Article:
Shakespeare’s Titus Andronicus is the most brutal and violent play written between 1590 and 1593 (Shakespeare and McDonald xxviiii). It is considered to be one of his earlier attempts to tragedy as it foreshadows many themes for his later plays. Themes of love, family relations, death, and power in Titus Andronicus emulates in plays like King Lear, Hamlet, and Macbeth; however, Titus Andronicus makes readers’ question the authorships of this play as, the later plays are compared to be well written. Yet, the word “black” appears numerously in Titus Andronicus, especially with the character of Aaron, a Moor. “Black” is defined in the Oxford English Dictionary as “Designating the darkest colour possible, that of soot, coal, the sky on a moonless night in open country, and a small hole in a hollow object; of or having this colour; (also) so near this as to have no recognizable colour, very dark” (black, adj. and n).
This “black” character is well written and well characterized in Titus Andronicus. This character is not expressed in any other plays written by Shakespeare. In Shakespeare’s Titus Andronicus, “black” associates itself with Aaron, a Moor, whom plays a minor character but is the topic of discussion amongst himself and other characters because of his dark and “black” coloured skin, hence, associating his character to be malevolent through the various racist remarks using animal and mythological imagery towards him, as being barbarous, his transformation to a “black” character, and numerous Judeo-Christian emblems with suggestions to the word “black”.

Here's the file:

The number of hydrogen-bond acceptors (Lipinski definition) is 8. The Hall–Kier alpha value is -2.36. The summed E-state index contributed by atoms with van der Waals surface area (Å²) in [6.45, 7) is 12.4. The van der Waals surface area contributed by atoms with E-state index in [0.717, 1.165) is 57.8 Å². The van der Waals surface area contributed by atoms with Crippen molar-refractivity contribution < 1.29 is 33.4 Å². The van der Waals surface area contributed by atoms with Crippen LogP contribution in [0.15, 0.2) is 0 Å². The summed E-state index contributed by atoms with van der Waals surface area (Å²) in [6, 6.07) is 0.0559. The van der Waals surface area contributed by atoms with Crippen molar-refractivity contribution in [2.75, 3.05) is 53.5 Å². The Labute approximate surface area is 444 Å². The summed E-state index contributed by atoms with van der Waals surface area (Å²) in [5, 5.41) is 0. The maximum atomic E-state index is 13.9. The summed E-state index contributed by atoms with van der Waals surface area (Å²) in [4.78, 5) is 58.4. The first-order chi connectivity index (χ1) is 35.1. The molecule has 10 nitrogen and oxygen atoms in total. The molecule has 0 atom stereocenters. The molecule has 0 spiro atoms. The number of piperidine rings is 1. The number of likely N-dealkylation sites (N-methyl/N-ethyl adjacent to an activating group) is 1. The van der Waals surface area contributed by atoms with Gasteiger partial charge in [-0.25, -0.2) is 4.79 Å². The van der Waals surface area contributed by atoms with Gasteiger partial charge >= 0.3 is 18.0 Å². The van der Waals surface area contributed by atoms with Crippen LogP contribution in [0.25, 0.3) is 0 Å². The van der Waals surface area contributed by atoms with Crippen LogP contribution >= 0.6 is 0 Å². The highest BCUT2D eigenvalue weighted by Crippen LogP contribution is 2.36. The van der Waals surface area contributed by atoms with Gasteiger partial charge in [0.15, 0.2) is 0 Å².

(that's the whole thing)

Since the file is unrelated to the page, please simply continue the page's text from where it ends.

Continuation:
Racist remarks towards Aaron a Moor using animal imagery in Titus Andronicus expresses his character as a savage figure because he is different. A moor is “Originally: a native or inhabitant of ancient Mauretania, a region of North Africa corresponding to parts of present-day Morocco and Algeria” (Moor, n.2.). Just by the definition we can characterize Aaron as being different from the Romans and the Goths in Titus Andronicus. At the end of Act 3 Scene 2, Marcus finishes killing a fly (Shakespeare 3.2.53), yet the black- humour against Aaron, a Moor, is apparent when Marcus says, “Pardon me, sir; it was a black ill-favored fly, / Like to the empress’ Moor; therefore I killed him” (3.2.66-67). This comparison of Aaron a Moor to a black coloured fly characterizes him as weak and feeble. When Marcus says “black ill-flavored” (3.2.66) he means black and ugly. Marcus suggests Aaron a Moor is unimportant and less powerful in status amongst the Goths and Romans. He is seen as a fly on a wall that cannot do anything but follows Tamora’s orders. Titus heightens the humor when he says,
Give me thy knife, I will insult on him,
Flattering myself as if it were the Moor…
Yet, I think, we are not brought so low
but that between us we can kill a fly
That comes in likeness of a coal-black Moor. (3.2.71-78)
Titus makes fun of Aaron a Moor by saying they are better than him, and that they...